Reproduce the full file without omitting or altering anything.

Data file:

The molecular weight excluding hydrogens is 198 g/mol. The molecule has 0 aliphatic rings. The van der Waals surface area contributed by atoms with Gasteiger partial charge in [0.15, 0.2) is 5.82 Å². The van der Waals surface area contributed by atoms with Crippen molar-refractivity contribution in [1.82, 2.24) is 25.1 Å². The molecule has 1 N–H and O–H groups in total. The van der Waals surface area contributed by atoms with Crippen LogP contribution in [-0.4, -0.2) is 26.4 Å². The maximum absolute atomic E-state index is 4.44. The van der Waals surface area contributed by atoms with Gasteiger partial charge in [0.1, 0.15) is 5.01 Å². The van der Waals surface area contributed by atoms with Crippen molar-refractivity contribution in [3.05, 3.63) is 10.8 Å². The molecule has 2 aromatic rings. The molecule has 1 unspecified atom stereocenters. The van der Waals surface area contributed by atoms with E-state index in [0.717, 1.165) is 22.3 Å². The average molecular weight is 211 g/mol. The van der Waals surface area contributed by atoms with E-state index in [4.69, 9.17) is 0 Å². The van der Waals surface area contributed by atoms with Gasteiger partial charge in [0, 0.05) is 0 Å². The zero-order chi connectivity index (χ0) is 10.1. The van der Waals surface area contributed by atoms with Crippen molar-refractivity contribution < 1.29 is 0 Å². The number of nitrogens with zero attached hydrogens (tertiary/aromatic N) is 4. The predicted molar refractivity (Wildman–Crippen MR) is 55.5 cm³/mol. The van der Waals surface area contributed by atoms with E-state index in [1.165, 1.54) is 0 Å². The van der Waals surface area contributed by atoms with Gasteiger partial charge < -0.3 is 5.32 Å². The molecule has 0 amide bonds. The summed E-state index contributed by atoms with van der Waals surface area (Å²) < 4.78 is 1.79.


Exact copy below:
The molecular weight excluding hydrogens is 198 g/mol. The molecule has 0 aliphatic rings. The van der Waals surface area contributed by atoms with Gasteiger partial charge in [0.15, 0.2) is 5.82 Å². The van der Waals surface area contributed by atoms with Crippen molar-refractivity contribution in [1.82, 2.24) is 25.1 Å². The molecule has 1 N–H and O–H groups in total. The van der Waals surface area contributed by atoms with Crippen LogP contribution in [-0.4, -0.2) is 26.4 Å². The maximum absolute atomic E-state index is 4.44. The van der Waals surface area contributed by atoms with Gasteiger partial charge in [0.1, 0.15) is 5.01 Å². The van der Waals surface area contributed by atoms with Crippen molar-refractivity contribution in [3.05, 3.63) is 10.8 Å². The molecule has 2 aromatic rings. The molecule has 1 unspecified atom stereocenters. The van der Waals surface area contributed by atoms with E-state index in [0.717, 1.165) is 22.3 Å². The average molecular weight is 211 g/mol. The van der Waals surface area contributed by atoms with E-state index in [4.69, 9.17) is 0 Å². The van der Waals surface area contributed by atoms with Gasteiger partial charge in [0, 0.05) is 0 Å². The zero-order chi connectivity index (χ0) is 10.1. The van der Waals surface area contributed by atoms with Crippen molar-refractivity contribution < 1.29 is 0 Å². The number of nitrogens with zero attached hydrogens (tertiary/aromatic N) is 4. The predicted molar refractivity (Wildman–Crippen MR) is 55.5 cm³/mol. The van der Waals surface area contributed by atoms with E-state index in [1.165, 1.54) is 0 Å². The van der Waals surface area contributed by atoms with Gasteiger partial charge < -0.3 is 5.32 Å². The molecule has 0 amide bonds. The summed E-state index contributed by atoms with van der Waals surface area (Å²) < 4.78 is 1.79.